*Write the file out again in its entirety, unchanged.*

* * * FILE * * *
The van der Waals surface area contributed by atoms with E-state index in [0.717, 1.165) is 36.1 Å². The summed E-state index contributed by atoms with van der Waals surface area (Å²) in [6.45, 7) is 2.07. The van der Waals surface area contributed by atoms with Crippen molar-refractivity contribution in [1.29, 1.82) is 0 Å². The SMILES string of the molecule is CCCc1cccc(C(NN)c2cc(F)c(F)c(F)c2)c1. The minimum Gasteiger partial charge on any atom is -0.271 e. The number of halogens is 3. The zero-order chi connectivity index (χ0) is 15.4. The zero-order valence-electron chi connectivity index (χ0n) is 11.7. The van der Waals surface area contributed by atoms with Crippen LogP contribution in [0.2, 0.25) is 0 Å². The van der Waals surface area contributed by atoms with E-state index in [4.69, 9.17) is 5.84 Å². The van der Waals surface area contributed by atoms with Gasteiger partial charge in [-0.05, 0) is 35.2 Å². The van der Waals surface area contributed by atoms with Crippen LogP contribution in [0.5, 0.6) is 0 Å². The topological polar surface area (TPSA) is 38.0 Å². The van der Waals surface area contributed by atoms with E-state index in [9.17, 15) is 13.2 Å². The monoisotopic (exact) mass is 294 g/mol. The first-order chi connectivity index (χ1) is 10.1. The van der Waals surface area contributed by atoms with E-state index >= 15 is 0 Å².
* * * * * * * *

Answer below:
The van der Waals surface area contributed by atoms with E-state index in [0.717, 1.165) is 36.1 Å². The summed E-state index contributed by atoms with van der Waals surface area (Å²) in [6.45, 7) is 2.07. The van der Waals surface area contributed by atoms with Crippen molar-refractivity contribution in [1.29, 1.82) is 0 Å². The SMILES string of the molecule is CCCc1cccc(C(NN)c2cc(F)c(F)c(F)c2)c1. The minimum Gasteiger partial charge on any atom is -0.271 e. The number of halogens is 3. The zero-order chi connectivity index (χ0) is 15.4. The zero-order valence-electron chi connectivity index (χ0n) is 11.7. The van der Waals surface area contributed by atoms with Crippen LogP contribution in [0.2, 0.25) is 0 Å². The van der Waals surface area contributed by atoms with E-state index in [4.69, 9.17) is 5.84 Å². The van der Waals surface area contributed by atoms with Gasteiger partial charge in [-0.05, 0) is 35.2 Å². The van der Waals surface area contributed by atoms with Crippen LogP contribution in [0.5, 0.6) is 0 Å². The topological polar surface area (TPSA) is 38.0 Å². The van der Waals surface area contributed by atoms with E-state index in [9.17, 15) is 13.2 Å². The monoisotopic (exact) mass is 294 g/mol. The first-order chi connectivity index (χ1) is 10.1. The van der Waals surface area contributed by atoms with E-state index >= 15 is 0 Å².